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Re-evaluating transportation risks required

April 30, 2012

While collisions remain the number one risk in the transportation industry in terms of insurance claims, it’s actually been on the decline for several years now in the face of vastly improved vehicle safety technology, driver training, stricter regulatory codes, and other factors, according to research conducted by the Travelers insurance company.

By contrast, the risk posed by cargo theft growing significantly, especially as many transportation providers are attempting to diversify into new markets and haul cargoes unfamiliar to their operational profiles as they attempt gain new sources of revenue and profits.

“Cargo theft exposure has increased and will continue to do so,” Sam Rizzitelli, national transportation director for Travelers’ Inland Marine division, told Fleet Owner.

“By contrast, collision risk – while still the most common risk to transportation operations – is starting to taper off in terms of loss exposure,” he added. “That’s a trend due improved vehicle technology, better risk management practices, the new CSA [Compliance Safety Accountability] program, and improved communication with drivers concerning the importance of highway safety.”

That’s been bourne out to a degree by truck-car crash statistics compiled by the National Highway Traffic Safety Administration (NHTSA). While truck-car collisions did increase between 2009 and 2010, they’d been in significant decline over the past decade, according to the Federal Motor Carrier Safety Administration (FMCSA).

However, cargo theft is now on the upswing, Rizzitelli noted – up 9% in 2011 from 2010, according to FreightWatch International. “There’s a lot more theft happening because it’s profitable,” he explained. “It’s also a kind of risk exposure that many carriers and shippers erroneously feel is difficult to defend against; many feel helpless in some ways against it, but that doesn’t have to be the case.”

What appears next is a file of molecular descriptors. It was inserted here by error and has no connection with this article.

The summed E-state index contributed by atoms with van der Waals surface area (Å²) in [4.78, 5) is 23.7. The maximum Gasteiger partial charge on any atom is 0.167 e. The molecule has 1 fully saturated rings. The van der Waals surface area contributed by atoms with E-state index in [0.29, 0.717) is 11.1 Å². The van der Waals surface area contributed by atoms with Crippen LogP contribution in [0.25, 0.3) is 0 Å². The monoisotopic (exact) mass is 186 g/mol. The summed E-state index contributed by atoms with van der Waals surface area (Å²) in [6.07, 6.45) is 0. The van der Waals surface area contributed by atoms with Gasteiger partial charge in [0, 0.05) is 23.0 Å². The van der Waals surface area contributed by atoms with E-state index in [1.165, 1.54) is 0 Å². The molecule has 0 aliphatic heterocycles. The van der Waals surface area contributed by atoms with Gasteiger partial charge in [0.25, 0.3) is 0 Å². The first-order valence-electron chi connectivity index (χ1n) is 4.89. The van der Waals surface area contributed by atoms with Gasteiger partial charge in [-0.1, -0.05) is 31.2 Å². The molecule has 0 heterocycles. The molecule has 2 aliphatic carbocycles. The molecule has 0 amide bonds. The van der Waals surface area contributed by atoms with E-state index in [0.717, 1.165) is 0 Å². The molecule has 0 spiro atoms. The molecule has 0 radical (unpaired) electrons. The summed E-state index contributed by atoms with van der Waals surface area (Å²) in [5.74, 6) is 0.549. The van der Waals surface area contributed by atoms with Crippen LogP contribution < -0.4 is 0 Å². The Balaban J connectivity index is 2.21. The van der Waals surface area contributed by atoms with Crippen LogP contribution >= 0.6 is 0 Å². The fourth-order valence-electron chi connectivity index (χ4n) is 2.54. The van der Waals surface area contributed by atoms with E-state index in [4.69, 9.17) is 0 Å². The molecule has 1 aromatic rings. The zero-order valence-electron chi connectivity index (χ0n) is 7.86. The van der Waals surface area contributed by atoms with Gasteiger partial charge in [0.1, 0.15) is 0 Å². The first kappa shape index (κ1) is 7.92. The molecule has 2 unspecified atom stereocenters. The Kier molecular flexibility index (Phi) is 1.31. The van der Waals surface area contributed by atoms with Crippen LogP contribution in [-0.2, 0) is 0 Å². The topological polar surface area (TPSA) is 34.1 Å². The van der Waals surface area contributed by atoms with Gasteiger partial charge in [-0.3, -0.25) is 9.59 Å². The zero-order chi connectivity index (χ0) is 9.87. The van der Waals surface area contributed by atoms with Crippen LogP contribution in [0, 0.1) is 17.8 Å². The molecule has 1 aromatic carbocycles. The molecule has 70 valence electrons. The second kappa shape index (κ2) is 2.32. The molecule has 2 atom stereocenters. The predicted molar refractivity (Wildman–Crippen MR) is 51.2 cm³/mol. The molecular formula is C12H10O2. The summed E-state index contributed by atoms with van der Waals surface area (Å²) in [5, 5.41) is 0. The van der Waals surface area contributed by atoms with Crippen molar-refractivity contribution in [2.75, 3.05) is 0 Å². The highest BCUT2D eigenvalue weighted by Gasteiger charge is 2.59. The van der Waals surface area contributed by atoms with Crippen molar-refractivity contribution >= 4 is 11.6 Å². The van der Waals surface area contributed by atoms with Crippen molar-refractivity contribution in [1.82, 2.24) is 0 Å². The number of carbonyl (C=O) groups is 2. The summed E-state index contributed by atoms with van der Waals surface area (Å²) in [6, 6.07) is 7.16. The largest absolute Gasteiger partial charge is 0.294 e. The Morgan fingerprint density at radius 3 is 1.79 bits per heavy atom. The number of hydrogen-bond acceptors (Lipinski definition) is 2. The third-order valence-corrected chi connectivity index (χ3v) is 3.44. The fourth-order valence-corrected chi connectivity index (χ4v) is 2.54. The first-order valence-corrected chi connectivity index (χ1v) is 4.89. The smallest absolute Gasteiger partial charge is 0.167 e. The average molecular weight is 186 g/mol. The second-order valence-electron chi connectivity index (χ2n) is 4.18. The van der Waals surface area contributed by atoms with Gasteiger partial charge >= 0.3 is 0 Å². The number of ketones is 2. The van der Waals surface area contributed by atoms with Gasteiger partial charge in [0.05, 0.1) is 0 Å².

That’s partly because a large number of carriers and shippers alike are getting into new markets with risks they’ve never had to deal with, Rizzitelli said – especially when it comes to cargo theft.

“Volatility in the economy due the ‘Great Recession’ caused many to vary the use of their fleets in an effort to be resourceful and increase shipping activity,” he pointed out. “Thus they may end up hauling cargo they are unfamiliar with and a lack of prior experience with a cargo commodity may increase risk, as well as creating a scenario that exposures are not properly insured.”

That “unfamiliarity” is also why cargo damage risk exposure is rising as well, Rizzitelli said. “Certain products are more susceptible to water and fire and it is not always apparent when these exposures are a threat,” he noted. “For example, when carriers transport cargo on unfamiliar routes, they may face exposures from seasonal weather or climate change. Thus it’s important that they are aware of how to effectively protect cargo from spoilage or damage.”

Those are but some of the reasons why Rizzitelli believes the relationship between insurance carriers and the transportation industry is fundamentally changing – with insurance companies becoming more like “business partners” with transportation firms, providing expertise, consulting, and even investigative services along with insurance coverage.

“There’s a very real change in our relationship going on, especially in terms of our work combating cargo theft through our Special Investigation Group (SIG),” he explained. “The difficult economy wrought changes to operations in the transportation arena, including the addition of challenges posed by hauling new different commodities. That means their risk exposures must be re-addressed as well.”  

About the Author

Sean Kilcarr

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